How to Repair Termite Damage to a Floor Joist

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(Image: Ryan McVay/Photodisc/Getty Images)

If termites have eaten through part of a joist under your floor, the first issue is to stop the infestation, by hiring an exterminator. Then you must fix the damage, since those joists hold up your floor and can’t have their strength compromised. The usual approach is to install a "sister" joist alongside the existing joist, replacing the strength that the old joist has lost. This approach works for a joist that’s partly but not completely eaten through and hasn’t started sagging (otherwise, consult a professional).

Things You'll Need

  • Hammer
  • Wood chisel
  • Tape measure
  • Pressure-treated joist (usually 2-by-10s)
  • Circular saw
  • Jigsaw
  • 3-inch galvanized nails

Access the joist from under the floor. Use your hammer and wood chisel to knock away any loose, soft wood where there was termite damage. Remove as much of the damaged wood as possible so that the remaining wood is solid.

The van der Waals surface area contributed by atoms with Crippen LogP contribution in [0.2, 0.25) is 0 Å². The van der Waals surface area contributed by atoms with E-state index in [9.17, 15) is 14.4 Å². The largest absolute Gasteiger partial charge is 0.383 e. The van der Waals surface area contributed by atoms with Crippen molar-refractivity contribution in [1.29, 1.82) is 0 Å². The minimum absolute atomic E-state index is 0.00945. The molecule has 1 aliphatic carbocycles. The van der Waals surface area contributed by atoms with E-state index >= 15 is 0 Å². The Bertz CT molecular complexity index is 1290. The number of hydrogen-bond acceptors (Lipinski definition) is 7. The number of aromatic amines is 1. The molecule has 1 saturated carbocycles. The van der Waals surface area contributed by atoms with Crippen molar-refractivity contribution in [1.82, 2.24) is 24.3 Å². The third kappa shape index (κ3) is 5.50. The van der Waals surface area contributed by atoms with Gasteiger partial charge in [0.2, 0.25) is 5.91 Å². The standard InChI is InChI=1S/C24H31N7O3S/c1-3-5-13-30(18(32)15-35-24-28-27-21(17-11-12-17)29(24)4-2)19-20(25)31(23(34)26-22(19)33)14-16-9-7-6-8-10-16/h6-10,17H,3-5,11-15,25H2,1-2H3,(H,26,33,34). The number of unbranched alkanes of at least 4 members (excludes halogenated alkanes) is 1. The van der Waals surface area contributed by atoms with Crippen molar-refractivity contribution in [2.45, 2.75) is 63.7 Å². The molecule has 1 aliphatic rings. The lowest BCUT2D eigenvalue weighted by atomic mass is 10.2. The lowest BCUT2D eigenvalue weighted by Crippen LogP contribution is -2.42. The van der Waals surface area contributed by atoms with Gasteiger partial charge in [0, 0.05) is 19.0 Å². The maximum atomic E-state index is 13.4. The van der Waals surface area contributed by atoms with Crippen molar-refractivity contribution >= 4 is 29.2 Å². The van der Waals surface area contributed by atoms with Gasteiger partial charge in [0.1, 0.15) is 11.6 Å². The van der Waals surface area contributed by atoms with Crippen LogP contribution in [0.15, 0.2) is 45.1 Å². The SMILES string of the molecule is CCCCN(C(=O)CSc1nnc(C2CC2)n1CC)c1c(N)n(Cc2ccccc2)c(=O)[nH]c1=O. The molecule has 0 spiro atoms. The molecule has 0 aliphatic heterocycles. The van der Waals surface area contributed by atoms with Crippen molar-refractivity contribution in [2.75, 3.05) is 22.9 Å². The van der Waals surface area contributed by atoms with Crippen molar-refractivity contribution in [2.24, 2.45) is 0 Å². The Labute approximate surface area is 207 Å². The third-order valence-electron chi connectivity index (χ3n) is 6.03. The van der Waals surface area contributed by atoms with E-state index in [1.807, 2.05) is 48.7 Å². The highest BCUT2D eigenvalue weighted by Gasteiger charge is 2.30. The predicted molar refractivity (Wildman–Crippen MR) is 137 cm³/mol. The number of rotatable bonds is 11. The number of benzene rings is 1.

Measure the length of the joist, from end to end, using a tape measure.

Cut the sister joist to the same length, using your circular saw. If there are any center beams or other obstructions along the length of the old joist, measure and mark them on the new joist and cut them out with your jigsaw.

Hold the new joist in place, with a helper, so it is sitting flush against the side of the old joist. Position it so the new joist is sitting on the edge of the support column or the shelf in the stone foundation, alongside the old joist.

Hammer 3-inch galvanized nails through the side of the new joist and into the old one. Put nails along the top, middle and bottom of the width of the joist, every 18 top 24 inches (except where the old joist is damaged).

Tips & Warnings

  • Wear eye protection when cutting the new joist and hammering it in place.

References

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